Seattle scored 45 points. They had 275 yards and 24 points at halftime. They did it all without their starting left tackle. I want, and expect, more. The hallmark of this offense is efficiency. There were two wonderfully efficient drives against Jacksonville. Seattle marched 71 yards in seven plays in a little over three minutes to get their first score on the gorgeous play-action pass to Zach Miller. They went 79 yards in 34 seconds for their final score of the first half. Those two drives beautifully illustrated what this offense can be. The plays that got the team down the field were repeatable. Big running lanes defined the first, and chunk passing plays defined the second. Equally important to the distance of the gains through the air on that half-ending drive was the timing. Russell Wilson was throwing on time and in rhythm. He is at his best when he plays with a sense of urgency. It would be wise for him to embrace that aspect of his game and reduce the moments where he holds onto the ball looking for an open player.
The two turnovers he gave up were a direct result of the stubborn side of Wilson. His intense desire to win on every play helps create some of his improvisational magic, but it also leads him to force things at times when the right play is a throw to the water boy on the sideline or his outlet receiver in the flat. The interception on Sunday did not lose the game, but it very well could have against a better opponent. Wilson leaves the game with a dazzling four touchdowns and a 117.5 passer rating, but he has the talent to be so much better.
Red Zone Rounding Into Shape
The Seahawks began the season 0-3 in the red zone against the Panthers, improved to 3-6 against the 49ers, and finished 4-5 against the Jaguars. The one time they did not score a touchdown was when Marshawn Lynch was thrown for a loss on 3rd and goal from the one-foot line. No area of the offense is more impacted by penalties than red zone play, and the offense benefited greatly from the reduction to four flags on the day.
Defensive Coordinators Will Struggle To Plan Coverage
Stop Golden Tate. No, stop Doug Baldwin. Wait, no, stop Sidney Rice. The offense continues to register more weapons than Ted Nugent. Zach Miller and Luke Willson added their names to the list Sunday. Those plays to Willson will be there all year long. Defensive will continue to focus on Lynch and the run game first, and then the starting receivers. There is no way to properly game plan for Willson and Kearse as well. Stephen Williams has not even gotten into the act yet. Kellen Davis even showed up with two catches.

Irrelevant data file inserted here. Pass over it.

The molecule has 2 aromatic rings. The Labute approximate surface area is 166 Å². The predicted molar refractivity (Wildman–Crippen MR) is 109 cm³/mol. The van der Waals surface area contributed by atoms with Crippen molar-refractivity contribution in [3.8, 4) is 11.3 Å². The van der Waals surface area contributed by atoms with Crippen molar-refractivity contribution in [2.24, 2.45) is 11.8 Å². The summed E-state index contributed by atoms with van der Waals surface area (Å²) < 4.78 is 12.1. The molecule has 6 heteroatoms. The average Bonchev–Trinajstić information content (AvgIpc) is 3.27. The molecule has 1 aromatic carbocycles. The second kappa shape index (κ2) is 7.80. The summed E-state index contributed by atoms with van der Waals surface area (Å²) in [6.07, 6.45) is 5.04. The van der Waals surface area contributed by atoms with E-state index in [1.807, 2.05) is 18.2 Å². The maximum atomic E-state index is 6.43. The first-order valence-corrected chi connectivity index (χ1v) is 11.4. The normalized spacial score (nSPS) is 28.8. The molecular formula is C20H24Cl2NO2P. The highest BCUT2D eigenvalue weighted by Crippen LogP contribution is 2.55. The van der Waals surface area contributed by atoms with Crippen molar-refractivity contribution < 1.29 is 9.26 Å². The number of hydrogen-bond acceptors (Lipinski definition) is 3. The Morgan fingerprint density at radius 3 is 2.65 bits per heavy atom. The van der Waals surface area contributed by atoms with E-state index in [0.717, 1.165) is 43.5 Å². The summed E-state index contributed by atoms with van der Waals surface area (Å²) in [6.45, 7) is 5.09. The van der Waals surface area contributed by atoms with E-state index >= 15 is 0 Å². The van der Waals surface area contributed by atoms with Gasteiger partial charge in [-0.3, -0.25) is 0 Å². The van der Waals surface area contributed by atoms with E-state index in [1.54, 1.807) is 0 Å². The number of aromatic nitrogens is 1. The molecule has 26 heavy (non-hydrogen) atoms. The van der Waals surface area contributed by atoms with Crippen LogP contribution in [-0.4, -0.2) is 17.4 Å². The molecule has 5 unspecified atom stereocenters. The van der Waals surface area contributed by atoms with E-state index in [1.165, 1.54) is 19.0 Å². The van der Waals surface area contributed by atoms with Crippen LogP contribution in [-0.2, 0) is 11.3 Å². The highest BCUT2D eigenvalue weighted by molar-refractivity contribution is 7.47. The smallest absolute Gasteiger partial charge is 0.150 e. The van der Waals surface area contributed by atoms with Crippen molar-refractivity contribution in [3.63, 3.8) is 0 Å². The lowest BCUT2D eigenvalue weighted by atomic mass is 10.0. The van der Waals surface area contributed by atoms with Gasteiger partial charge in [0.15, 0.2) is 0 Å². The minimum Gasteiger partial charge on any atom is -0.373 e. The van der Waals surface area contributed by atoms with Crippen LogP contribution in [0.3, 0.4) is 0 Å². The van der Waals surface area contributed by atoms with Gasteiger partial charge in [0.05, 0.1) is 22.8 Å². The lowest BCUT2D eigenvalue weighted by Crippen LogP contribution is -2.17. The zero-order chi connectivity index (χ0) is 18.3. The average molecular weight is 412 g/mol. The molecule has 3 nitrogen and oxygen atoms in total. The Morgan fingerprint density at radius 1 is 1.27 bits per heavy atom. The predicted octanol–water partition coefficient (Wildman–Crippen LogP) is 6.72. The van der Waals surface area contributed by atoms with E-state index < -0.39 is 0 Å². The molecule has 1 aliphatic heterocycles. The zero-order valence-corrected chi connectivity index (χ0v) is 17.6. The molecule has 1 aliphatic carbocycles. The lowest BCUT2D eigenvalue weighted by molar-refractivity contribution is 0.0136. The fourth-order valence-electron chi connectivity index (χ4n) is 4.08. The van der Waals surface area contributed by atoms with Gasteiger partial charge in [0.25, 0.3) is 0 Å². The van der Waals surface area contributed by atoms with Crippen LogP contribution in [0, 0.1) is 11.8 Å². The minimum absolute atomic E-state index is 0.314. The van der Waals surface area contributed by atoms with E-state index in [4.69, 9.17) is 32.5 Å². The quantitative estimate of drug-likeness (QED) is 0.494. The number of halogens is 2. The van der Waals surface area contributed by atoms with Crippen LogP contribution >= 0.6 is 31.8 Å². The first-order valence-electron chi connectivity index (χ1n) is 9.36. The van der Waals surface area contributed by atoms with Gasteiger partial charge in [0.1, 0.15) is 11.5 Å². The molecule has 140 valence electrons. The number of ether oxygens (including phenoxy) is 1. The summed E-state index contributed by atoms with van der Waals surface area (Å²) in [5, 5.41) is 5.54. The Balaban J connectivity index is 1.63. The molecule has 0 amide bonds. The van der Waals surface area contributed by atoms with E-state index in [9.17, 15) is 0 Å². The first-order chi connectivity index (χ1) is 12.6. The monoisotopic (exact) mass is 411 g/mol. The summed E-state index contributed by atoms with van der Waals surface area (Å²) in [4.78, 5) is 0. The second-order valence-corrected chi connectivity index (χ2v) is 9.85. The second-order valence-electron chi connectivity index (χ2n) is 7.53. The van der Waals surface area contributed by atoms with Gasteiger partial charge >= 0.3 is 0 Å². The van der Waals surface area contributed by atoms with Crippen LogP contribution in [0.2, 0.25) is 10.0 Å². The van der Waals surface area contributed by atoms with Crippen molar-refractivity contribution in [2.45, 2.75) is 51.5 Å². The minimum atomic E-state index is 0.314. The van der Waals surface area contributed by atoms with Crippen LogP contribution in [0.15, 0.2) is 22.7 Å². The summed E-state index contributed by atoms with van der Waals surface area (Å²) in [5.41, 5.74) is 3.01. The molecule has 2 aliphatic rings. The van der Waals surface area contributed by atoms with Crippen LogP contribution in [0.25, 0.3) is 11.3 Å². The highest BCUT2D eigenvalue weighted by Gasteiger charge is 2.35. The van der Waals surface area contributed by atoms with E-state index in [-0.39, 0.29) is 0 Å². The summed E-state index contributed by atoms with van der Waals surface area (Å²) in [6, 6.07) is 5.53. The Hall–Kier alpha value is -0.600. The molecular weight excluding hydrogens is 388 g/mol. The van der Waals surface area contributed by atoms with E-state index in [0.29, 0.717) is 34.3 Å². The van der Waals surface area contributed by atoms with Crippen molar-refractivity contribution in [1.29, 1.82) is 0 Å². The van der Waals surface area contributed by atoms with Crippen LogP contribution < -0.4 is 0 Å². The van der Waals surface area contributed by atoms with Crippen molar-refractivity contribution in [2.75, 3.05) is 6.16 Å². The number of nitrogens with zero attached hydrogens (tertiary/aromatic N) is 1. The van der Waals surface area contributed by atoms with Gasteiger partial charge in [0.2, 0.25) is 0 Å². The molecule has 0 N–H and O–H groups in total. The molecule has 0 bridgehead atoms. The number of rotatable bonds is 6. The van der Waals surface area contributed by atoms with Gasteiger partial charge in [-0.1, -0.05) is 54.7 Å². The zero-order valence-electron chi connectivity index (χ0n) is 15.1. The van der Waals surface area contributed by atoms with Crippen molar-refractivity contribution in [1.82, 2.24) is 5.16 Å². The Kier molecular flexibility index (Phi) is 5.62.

The Seahawks finished with 29 pass attempts versus 36 rushes. There will rarely be many passes to go around, but the diversity of options, and the willingness to utilize them makes the passing game so much harder to defend.
Seeing Rice get a chance to step forward was big. Knowing the ball is going to be thrown his way makes a difference. He had been targeted only eight times in two games before seeing seven passes against the Jaguars. Seattle has still never seen what Rice is capable of. Some of that is on him, but a lot of it is on how he is used, or not used. That first touchdown catch was a perfect example of the kind of dynamic playmaker he can be.
Tate also was the clear focal point of the passing game for the first time. He did his thing on the way to 88 yards in the air and 29 yards on the ground. It really could have been a 100 yard receiving day if Wilson’s swing pass early had been forward instead of backward.
And then there was Baldwin making the most of every opportunity he is given. That was a clear message to all those that think he is exclusively a slot receiver. Richard Sherman once told me he thought Baldwin could be like Steve Smith if used on the edge. That opportunity has never emerged for Baldwin in Seattle, but that route and that catch should open up a few eyes.
Rookies Have Their Day
Nobody will remember the performances of Michael Bowie, Alvin Bailey, Christine Michael and John Lotulelei turned in during their debuts. They were mostly nondescript, but each was encouraging in their own right. Bowie got a lot of time at right tackle, and then one series at left tackle. Bailey came in at right tackle before moving to the left side for the rest of the game. Both appeared to do well on first glance. Lotulelei had three tackles, and was not exposed in his short stint. Michael showed a few glimpses of what he can add to this offense if the team can find a way to work him in. Add in Willson’s big day, and it was a promising day for the 2013 rookie class.
Taking The Show On The Road
Seattle now faces three teams that currently stand at 2-1. The game against the Texans is arguably the toughest on their schedule given the make-up of that team (strong rushing attack, strong pass rush) and the absence of Russell Okung. Win that game in Texas, and things really start to get interesting. Either the 49ers or the Rams will be 1-3 after Thursday. This season will continue to be about how well the Seahawks play, and less about their opponents. This next week will require the Seahawks best performance of the year. Steel sharpens steel. Sparks should fly in this game, and Seattle will come out the better for it.